Estate Freeze

What Is an Estate Freeze?

An estate freeze is an asset management strategy whereby an estate owner seeks to transfer assets to his or her beneficiaries, without tax consequences. In some estate freeze scenarios, the estate owner transfers shares of common stock to a company he invests in, in exchange for preferred shares. The company in turn issues new shares of common stock to the beneficiaries, at nominal value.

The main goal of an estate freeze strategy is to avoid capital gains tax, and when owners exchange assets for preferred stock no capital gains taxes are incurred. Appreciation and inflation can radically increase an individual's estate tax burden upon death. Any estate-reducing program is more effective if it includes techniques capable of shifting appreciation and income to a decedent's intended beneficiaries.

Key Takeaways

  • An estate freeze describes a strategy where estate owners aim to transfer assets to their loved ones, without triggering tax consequences.
  • Estate freeze efforts are typically designed and executed by asset managers, who rely on various investment vehicles to achieve the desired effect.
  • Estate freezes are typically available to wealthy individuals, corporations, financial intermediaries, and government entities.

Estate Freeze and Asset Management Strategies

Competent asset management firms grow their clients' assets in the most tax-advantaged ways possible. And unlike commercial banks, asset managers generally require investment minimums of $500,000 to $1 million, to reflect their typical client-base, which includes government entities, corporations, financial intermediaries, and high-net-worth individuals.

Asset managers like J.P. Morgan Asset Management and Goldman Sachs Asset Management have cultivated multiple portfolio management strategies, that they may either offer up separately or in combinations, in an effort to customize programs that meet their clients' individual needs. For example, J.P. Morgan Asset Management offers clients upwards of 30 different types of investments, such equity, fixed income, and alternative investments.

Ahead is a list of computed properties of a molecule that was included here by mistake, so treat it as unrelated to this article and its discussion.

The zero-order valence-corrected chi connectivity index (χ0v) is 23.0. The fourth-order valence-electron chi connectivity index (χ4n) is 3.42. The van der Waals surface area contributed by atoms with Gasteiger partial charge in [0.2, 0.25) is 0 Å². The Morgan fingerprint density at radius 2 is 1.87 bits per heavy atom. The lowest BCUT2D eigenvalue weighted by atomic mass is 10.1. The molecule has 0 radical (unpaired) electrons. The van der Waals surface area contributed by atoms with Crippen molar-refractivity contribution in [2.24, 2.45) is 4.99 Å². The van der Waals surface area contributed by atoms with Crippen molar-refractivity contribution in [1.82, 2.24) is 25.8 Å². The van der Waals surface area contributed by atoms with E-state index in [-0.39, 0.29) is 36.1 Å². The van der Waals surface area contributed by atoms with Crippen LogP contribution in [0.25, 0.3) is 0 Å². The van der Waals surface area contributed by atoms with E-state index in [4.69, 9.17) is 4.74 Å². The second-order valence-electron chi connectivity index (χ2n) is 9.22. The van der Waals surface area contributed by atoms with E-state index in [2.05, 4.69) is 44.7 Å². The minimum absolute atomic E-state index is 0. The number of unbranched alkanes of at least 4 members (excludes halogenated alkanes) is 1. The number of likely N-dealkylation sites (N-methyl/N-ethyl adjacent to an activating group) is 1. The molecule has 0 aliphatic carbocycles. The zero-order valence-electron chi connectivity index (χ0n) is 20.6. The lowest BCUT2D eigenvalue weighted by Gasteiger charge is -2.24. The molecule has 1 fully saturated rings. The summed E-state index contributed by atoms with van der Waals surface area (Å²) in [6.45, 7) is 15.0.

Select strategies within equity include U.S. Core, U.S. Growth, and U.S. Small Cap, along with Global/EAFE, and real estate investment trusts (REITs). Fixed income options entail absolute return investments, insurance solutions, and mortgage-related strategies. In the alternative investment space, options include infrastructure, private equity, and commodity plays.

Estate Freeze and Estate Planning

In addition to strategies in both the public and private markets, many asset managers also offer estate planning services, which may facilitate the following tasks:

  • Drafting wills
  • Minimizing estate taxes by setting up trust accounts in the name of beneficiaries
  • Establishing a guardian for living dependents
  • Naming an executor of the estate to oversee the terms of the will
  • Creating/updating beneficiaries on plans such as life insurance, IRAs and 401(k)s
  • Setting up funeral arrangements
  • Establishing annual gifting to qualified charitable and non-profit organizations to reduce the taxable estate
  • Setting up a durable power of attorney (POA) to direct other assets and investments

Estate freeze strategies are generally only accessible to accredited investors—also known as "sophisticated" investors—who customarily boast greater assets than retail investors.

Article Sources
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  1. Internal Revenue Service. ”Tax Year: UIL: 368.05,” Page 5. Accessed Sept. 2, 2020.

  2. J.P.Morgan Asset Management. ”Products.” Accessed Sept. 2, 2020.

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